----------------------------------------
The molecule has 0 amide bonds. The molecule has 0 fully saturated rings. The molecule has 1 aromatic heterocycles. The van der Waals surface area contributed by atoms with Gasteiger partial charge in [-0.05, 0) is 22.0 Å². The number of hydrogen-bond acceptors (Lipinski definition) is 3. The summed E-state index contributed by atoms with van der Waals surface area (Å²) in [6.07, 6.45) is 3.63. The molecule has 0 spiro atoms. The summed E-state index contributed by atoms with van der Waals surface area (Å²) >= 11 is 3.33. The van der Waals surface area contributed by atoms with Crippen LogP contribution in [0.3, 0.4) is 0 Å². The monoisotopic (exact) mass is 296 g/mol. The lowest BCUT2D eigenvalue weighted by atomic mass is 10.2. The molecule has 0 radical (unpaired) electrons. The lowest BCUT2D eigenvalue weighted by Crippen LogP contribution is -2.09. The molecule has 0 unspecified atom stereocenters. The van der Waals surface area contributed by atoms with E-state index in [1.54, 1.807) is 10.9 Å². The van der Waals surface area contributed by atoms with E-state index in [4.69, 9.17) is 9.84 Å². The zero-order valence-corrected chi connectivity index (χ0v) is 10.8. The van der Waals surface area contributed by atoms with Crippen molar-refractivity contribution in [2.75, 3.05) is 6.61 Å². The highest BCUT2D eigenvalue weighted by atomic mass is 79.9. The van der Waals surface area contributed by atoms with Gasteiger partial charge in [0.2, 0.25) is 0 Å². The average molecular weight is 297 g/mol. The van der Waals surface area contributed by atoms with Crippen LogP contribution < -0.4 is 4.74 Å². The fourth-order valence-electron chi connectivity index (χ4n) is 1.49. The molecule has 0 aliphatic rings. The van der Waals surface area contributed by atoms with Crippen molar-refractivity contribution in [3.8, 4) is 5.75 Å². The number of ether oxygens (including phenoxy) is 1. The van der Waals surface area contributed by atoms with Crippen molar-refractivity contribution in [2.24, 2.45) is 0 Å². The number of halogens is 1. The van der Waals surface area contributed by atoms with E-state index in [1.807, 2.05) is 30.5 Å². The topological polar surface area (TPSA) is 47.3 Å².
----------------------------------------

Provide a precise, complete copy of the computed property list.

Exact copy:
The molecule has 0 amide bonds. The molecule has 0 fully saturated rings. The molecule has 1 aromatic heterocycles. The van der Waals surface area contributed by atoms with Gasteiger partial charge in [-0.05, 0) is 22.0 Å². The number of hydrogen-bond acceptors (Lipinski definition) is 3. The summed E-state index contributed by atoms with van der Waals surface area (Å²) in [6.07, 6.45) is 3.63. The molecule has 0 spiro atoms. The summed E-state index contributed by atoms with van der Waals surface area (Å²) >= 11 is 3.33. The van der Waals surface area contributed by atoms with Crippen LogP contribution in [0.3, 0.4) is 0 Å². The monoisotopic (exact) mass is 296 g/mol. The lowest BCUT2D eigenvalue weighted by atomic mass is 10.2. The molecule has 0 radical (unpaired) electrons. The lowest BCUT2D eigenvalue weighted by Crippen LogP contribution is -2.09. The molecule has 0 unspecified atom stereocenters. The van der Waals surface area contributed by atoms with E-state index in [1.54, 1.807) is 10.9 Å². The van der Waals surface area contributed by atoms with E-state index in [4.69, 9.17) is 9.84 Å². The zero-order valence-corrected chi connectivity index (χ0v) is 10.8. The van der Waals surface area contributed by atoms with Crippen molar-refractivity contribution in [2.75, 3.05) is 6.61 Å². The highest BCUT2D eigenvalue weighted by atomic mass is 79.9. The van der Waals surface area contributed by atoms with Gasteiger partial charge in [0.2, 0.25) is 0 Å². The average molecular weight is 297 g/mol. The van der Waals surface area contributed by atoms with Crippen LogP contribution < -0.4 is 4.74 Å². The fourth-order valence-electron chi connectivity index (χ4n) is 1.49. The molecule has 0 aliphatic rings. The van der Waals surface area contributed by atoms with Crippen molar-refractivity contribution in [3.8, 4) is 5.75 Å². The number of ether oxygens (including phenoxy) is 1. The van der Waals surface area contributed by atoms with Crippen molar-refractivity contribution in [2.24, 2.45) is 0 Å². The number of halogens is 1. The van der Waals surface area contributed by atoms with E-state index in [1.807, 2.05) is 30.5 Å². The topological polar surface area (TPSA) is 47.3 Å².